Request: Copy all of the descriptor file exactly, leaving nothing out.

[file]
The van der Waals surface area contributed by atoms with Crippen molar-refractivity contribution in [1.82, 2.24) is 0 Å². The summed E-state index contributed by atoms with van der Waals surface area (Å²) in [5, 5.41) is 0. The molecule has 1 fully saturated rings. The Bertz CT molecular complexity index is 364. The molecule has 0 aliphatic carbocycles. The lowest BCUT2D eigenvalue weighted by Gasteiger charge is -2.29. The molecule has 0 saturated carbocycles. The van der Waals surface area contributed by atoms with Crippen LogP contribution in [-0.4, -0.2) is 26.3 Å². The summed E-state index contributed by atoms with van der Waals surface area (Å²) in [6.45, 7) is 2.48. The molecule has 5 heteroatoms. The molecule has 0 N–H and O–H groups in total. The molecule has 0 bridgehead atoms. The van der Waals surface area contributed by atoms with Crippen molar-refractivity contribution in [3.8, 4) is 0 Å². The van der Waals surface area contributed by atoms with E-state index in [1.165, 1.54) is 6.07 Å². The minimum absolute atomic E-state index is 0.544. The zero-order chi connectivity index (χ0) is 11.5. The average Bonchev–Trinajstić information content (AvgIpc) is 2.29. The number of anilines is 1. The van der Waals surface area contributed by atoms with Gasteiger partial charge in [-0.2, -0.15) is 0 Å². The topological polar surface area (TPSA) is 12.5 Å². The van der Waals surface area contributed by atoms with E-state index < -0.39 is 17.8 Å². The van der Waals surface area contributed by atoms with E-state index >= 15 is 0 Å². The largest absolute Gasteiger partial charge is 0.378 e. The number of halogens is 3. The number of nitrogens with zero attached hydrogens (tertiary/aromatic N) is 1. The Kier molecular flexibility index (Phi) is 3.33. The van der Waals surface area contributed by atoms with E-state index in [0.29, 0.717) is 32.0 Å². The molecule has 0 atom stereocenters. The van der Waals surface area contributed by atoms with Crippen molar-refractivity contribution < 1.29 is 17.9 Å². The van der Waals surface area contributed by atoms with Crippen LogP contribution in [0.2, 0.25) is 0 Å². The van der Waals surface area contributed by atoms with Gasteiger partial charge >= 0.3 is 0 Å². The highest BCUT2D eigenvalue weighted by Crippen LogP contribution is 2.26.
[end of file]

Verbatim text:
The van der Waals surface area contributed by atoms with Crippen molar-refractivity contribution in [1.82, 2.24) is 0 Å². The summed E-state index contributed by atoms with van der Waals surface area (Å²) in [5, 5.41) is 0. The molecule has 1 fully saturated rings. The Bertz CT molecular complexity index is 364. The molecule has 0 aliphatic carbocycles. The lowest BCUT2D eigenvalue weighted by Gasteiger charge is -2.29. The molecule has 0 saturated carbocycles. The van der Waals surface area contributed by atoms with Crippen LogP contribution in [-0.4, -0.2) is 26.3 Å². The summed E-state index contributed by atoms with van der Waals surface area (Å²) in [6.45, 7) is 2.48. The molecule has 5 heteroatoms. The molecule has 0 N–H and O–H groups in total. The molecule has 0 bridgehead atoms. The van der Waals surface area contributed by atoms with Crippen molar-refractivity contribution in [3.8, 4) is 0 Å². The van der Waals surface area contributed by atoms with E-state index in [1.165, 1.54) is 6.07 Å². The minimum absolute atomic E-state index is 0.544. The zero-order chi connectivity index (χ0) is 11.5. The average Bonchev–Trinajstić information content (AvgIpc) is 2.29. The number of anilines is 1. The van der Waals surface area contributed by atoms with Gasteiger partial charge in [-0.2, -0.15) is 0 Å². The topological polar surface area (TPSA) is 12.5 Å². The van der Waals surface area contributed by atoms with E-state index < -0.39 is 17.8 Å². The van der Waals surface area contributed by atoms with E-state index >= 15 is 0 Å². The largest absolute Gasteiger partial charge is 0.378 e. The number of halogens is 3. The number of nitrogens with zero attached hydrogens (tertiary/aromatic N) is 1. The Kier molecular flexibility index (Phi) is 3.33. The van der Waals surface area contributed by atoms with E-state index in [0.29, 0.717) is 32.0 Å². The molecule has 0 atom stereocenters. The van der Waals surface area contributed by atoms with Crippen molar-refractivity contribution < 1.29 is 17.9 Å². The van der Waals surface area contributed by atoms with Crippen LogP contribution in [0.2, 0.25) is 0 Å². The van der Waals surface area contributed by atoms with Gasteiger partial charge >= 0.3 is 0 Å². The highest BCUT2D eigenvalue weighted by Crippen LogP contribution is 2.26.